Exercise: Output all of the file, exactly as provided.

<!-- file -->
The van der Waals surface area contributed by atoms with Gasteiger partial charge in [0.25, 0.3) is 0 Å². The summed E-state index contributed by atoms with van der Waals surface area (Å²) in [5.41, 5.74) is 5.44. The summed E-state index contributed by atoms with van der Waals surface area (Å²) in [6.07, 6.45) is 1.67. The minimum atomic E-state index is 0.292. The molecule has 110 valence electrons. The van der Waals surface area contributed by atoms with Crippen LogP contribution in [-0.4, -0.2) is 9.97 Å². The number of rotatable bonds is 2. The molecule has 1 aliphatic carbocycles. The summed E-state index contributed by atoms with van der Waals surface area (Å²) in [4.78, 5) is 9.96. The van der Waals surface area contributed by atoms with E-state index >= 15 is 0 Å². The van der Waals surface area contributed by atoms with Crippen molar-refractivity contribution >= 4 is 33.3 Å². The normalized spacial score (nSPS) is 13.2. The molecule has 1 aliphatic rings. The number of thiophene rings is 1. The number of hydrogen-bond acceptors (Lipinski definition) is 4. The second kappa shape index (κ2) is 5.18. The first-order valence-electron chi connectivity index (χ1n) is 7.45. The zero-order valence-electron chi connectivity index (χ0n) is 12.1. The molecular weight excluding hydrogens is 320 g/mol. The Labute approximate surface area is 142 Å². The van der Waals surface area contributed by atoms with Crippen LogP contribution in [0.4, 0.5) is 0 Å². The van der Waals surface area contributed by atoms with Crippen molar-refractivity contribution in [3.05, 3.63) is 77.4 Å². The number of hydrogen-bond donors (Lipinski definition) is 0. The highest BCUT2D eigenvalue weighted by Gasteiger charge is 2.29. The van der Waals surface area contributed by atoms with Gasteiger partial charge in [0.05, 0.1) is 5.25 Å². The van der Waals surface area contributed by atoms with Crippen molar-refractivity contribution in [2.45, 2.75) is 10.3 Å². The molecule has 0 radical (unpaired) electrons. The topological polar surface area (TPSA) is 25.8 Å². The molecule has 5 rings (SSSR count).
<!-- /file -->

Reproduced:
The van der Waals surface area contributed by atoms with Gasteiger partial charge in [0.25, 0.3) is 0 Å². The summed E-state index contributed by atoms with van der Waals surface area (Å²) in [5.41, 5.74) is 5.44. The summed E-state index contributed by atoms with van der Waals surface area (Å²) in [6.07, 6.45) is 1.67. The minimum atomic E-state index is 0.292. The molecule has 110 valence electrons. The van der Waals surface area contributed by atoms with Crippen LogP contribution in [-0.4, -0.2) is 9.97 Å². The number of rotatable bonds is 2. The molecule has 1 aliphatic carbocycles. The summed E-state index contributed by atoms with van der Waals surface area (Å²) in [4.78, 5) is 9.96. The van der Waals surface area contributed by atoms with E-state index >= 15 is 0 Å². The van der Waals surface area contributed by atoms with Crippen molar-refractivity contribution >= 4 is 33.3 Å². The normalized spacial score (nSPS) is 13.2. The molecule has 1 aliphatic rings. The number of thiophene rings is 1. The number of hydrogen-bond acceptors (Lipinski definition) is 4. The second kappa shape index (κ2) is 5.18. The first-order valence-electron chi connectivity index (χ1n) is 7.45. The zero-order valence-electron chi connectivity index (χ0n) is 12.1. The molecular weight excluding hydrogens is 320 g/mol. The Labute approximate surface area is 142 Å². The van der Waals surface area contributed by atoms with Crippen LogP contribution in [0.4, 0.5) is 0 Å². The van der Waals surface area contributed by atoms with Crippen molar-refractivity contribution in [3.05, 3.63) is 77.4 Å². The number of hydrogen-bond donors (Lipinski definition) is 0. The highest BCUT2D eigenvalue weighted by Gasteiger charge is 2.29. The van der Waals surface area contributed by atoms with Gasteiger partial charge in [0.05, 0.1) is 5.25 Å². The van der Waals surface area contributed by atoms with Crippen molar-refractivity contribution in [2.45, 2.75) is 10.3 Å². The molecule has 0 radical (unpaired) electrons. The topological polar surface area (TPSA) is 25.8 Å². The molecule has 5 rings (SSSR count).